Toyota Logistics Services Adds Biogas in California - Smart Energy Decisions

GHG Emissions, Industrial, Sourcing Renewables  -  May 2, 2024

Toyota Logistics Services Adds Biogas in California

Toyota Logistics Services (TLS), a vehicle processing and distribution center in Long Beach, California, plans to use biogas at the facility.

Toyota Motor North America, Inc. signed an agreement with FuelCell Energy, which just opened its "Tri-gen" system at the Port of Long Beach, California.

Tri-gen uses biogas to produce renewable electricity, renewable hydrogen and usable water. The facility was built to support Toyota's largest North American vehicle processing facility that receives approximately 200,000 new Toyota and Lexus vehicles annually.

"The goal of our collaboration with FuelCell Energy was to find sustainable solutions for the TLS vehicle processing facility here at the Port of Long Beach as part of our goal to remove carbon dioxide emissions from our operations," said Group Vice President of Sustainability and Regulatory Affairs at Toyota Tom Stricker in a statement. "This groundbreaking facility shows that there are ways to reduce our emissions and burden on natural resources with scalable technology based on hydrogen."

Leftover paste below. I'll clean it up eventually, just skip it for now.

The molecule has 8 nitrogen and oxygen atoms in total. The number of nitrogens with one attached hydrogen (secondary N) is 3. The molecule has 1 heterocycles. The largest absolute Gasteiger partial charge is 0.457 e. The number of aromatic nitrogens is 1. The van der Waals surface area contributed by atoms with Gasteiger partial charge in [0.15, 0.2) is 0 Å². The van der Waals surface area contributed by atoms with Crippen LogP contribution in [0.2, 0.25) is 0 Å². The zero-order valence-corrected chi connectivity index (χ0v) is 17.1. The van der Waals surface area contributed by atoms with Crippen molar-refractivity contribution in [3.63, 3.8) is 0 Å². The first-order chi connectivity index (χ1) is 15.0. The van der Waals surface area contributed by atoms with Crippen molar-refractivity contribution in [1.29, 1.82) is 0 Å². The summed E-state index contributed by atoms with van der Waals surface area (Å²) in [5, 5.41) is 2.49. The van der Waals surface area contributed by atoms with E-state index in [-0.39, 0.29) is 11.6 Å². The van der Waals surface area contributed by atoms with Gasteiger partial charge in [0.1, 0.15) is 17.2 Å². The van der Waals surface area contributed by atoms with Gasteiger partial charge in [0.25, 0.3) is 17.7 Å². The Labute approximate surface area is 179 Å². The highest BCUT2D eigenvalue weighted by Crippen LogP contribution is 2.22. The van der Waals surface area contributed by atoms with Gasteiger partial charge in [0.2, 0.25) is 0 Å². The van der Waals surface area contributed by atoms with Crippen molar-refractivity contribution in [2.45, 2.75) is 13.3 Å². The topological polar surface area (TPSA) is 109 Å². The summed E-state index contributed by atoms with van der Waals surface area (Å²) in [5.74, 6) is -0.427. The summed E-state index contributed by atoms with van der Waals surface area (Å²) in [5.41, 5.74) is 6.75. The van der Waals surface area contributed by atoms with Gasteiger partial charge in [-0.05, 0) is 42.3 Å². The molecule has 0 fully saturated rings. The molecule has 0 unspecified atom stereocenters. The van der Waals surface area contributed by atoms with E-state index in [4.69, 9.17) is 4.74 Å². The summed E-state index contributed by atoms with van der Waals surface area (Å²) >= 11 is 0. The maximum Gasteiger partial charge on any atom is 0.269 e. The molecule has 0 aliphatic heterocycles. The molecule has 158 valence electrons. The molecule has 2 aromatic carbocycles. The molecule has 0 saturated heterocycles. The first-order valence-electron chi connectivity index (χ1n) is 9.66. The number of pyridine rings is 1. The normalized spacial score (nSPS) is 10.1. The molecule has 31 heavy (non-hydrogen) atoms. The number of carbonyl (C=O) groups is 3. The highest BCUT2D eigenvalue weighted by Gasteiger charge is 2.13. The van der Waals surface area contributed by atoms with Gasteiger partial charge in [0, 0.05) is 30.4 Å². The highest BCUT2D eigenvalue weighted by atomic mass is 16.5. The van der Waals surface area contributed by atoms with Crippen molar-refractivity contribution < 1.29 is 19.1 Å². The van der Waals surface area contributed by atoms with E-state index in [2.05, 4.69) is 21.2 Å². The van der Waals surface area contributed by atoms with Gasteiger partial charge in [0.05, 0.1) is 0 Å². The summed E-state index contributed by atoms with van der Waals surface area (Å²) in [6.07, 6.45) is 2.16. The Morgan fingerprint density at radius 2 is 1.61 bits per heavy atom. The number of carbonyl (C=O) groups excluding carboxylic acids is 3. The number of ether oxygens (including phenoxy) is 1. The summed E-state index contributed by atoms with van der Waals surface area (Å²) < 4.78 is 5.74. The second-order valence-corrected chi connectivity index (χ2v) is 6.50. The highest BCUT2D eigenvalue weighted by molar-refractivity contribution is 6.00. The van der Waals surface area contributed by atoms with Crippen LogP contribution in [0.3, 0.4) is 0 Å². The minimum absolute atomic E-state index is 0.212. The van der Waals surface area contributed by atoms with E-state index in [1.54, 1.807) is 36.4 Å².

TLS Long Beach is Toyota's first port vehicle processing facility powered by 100% on-site generated renewable electricity. 

Tri-gen produces 2.3-megawatts of renewable electricity, part of which will be utilized by TLS Long Beach to support its operations at the port. Excess electricity is delivered to the local utility, Southern California Edison, under the California Bioenergy Market Adjustment Tariff (BioMAT) program.

Tri-gen can also produce up to 1,200 kg/day of hydrogen for the fueling needs of Toyota's incoming light-duty fuel cell electric vehicle (FCEV) Mirai while also supplying hydrogen to the adjacent heavy-duty hydrogen refueling station to support TLS logistics and drayage operations at the port. 

In January, Toyota used the renewable hydrogen produced at Tri-gen to fill the first Toyota Mirai vehicles at TLS, and in April the first heavy-duty FCEV Kenworth T680 Class 8 truck was filled at the adjacent Shell HD filling station using Tri-gen-produced renewable hydrogen.

By supporting TLS operations at the Port of Long Beach, Tri-gen is expected to help reduce more than 9,000 tons of CO₂ emissions from the power grid annually. 



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